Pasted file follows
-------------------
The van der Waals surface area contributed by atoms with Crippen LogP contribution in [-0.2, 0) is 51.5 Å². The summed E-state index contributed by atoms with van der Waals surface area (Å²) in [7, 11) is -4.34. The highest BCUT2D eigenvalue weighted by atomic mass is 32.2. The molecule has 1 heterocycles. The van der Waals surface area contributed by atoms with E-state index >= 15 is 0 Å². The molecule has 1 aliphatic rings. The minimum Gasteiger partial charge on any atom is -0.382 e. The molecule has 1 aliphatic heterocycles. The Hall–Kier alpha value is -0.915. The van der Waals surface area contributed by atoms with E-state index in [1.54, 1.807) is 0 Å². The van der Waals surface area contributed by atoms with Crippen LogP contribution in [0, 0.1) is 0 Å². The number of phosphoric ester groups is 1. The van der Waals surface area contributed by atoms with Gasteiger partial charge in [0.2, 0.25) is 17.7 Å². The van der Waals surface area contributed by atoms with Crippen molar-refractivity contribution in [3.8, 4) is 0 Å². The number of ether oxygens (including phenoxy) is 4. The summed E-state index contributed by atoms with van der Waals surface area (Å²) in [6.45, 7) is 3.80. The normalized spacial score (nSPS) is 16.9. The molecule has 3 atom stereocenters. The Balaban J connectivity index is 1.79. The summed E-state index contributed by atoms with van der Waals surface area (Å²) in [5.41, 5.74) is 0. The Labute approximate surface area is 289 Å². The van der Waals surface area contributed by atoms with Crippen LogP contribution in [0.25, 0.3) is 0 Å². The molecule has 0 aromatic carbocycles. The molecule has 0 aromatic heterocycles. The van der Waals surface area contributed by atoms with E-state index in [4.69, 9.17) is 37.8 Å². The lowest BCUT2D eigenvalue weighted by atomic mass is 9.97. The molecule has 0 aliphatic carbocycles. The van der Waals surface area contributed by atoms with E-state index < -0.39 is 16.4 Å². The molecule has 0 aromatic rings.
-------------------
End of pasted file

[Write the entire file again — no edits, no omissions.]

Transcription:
The van der Waals surface area contributed by atoms with Crippen LogP contribution in [-0.2, 0) is 51.5 Å². The summed E-state index contributed by atoms with van der Waals surface area (Å²) in [7, 11) is -4.34. The highest BCUT2D eigenvalue weighted by atomic mass is 32.2. The molecule has 1 heterocycles. The van der Waals surface area contributed by atoms with E-state index >= 15 is 0 Å². The molecule has 1 aliphatic rings. The minimum Gasteiger partial charge on any atom is -0.382 e. The molecule has 1 aliphatic heterocycles. The Hall–Kier alpha value is -0.915. The van der Waals surface area contributed by atoms with E-state index in [1.54, 1.807) is 0 Å². The van der Waals surface area contributed by atoms with Crippen LogP contribution in [0, 0.1) is 0 Å². The number of phosphoric ester groups is 1. The van der Waals surface area contributed by atoms with Gasteiger partial charge in [0.2, 0.25) is 17.7 Å². The van der Waals surface area contributed by atoms with Crippen molar-refractivity contribution in [3.8, 4) is 0 Å². The number of ether oxygens (including phenoxy) is 4. The summed E-state index contributed by atoms with van der Waals surface area (Å²) in [6.45, 7) is 3.80. The normalized spacial score (nSPS) is 16.9. The molecule has 3 atom stereocenters. The Balaban J connectivity index is 1.79. The summed E-state index contributed by atoms with van der Waals surface area (Å²) in [5.41, 5.74) is 0. The Labute approximate surface area is 289 Å². The van der Waals surface area contributed by atoms with Crippen LogP contribution in [0.25, 0.3) is 0 Å². The molecule has 0 aromatic carbocycles. The molecule has 0 aromatic heterocycles. The van der Waals surface area contributed by atoms with E-state index in [4.69, 9.17) is 37.8 Å². The lowest BCUT2D eigenvalue weighted by atomic mass is 9.97. The molecule has 0 aliphatic carbocycles. The van der Waals surface area contributed by atoms with E-state index < -0.39 is 16.4 Å². The molecule has 0 aromatic rings.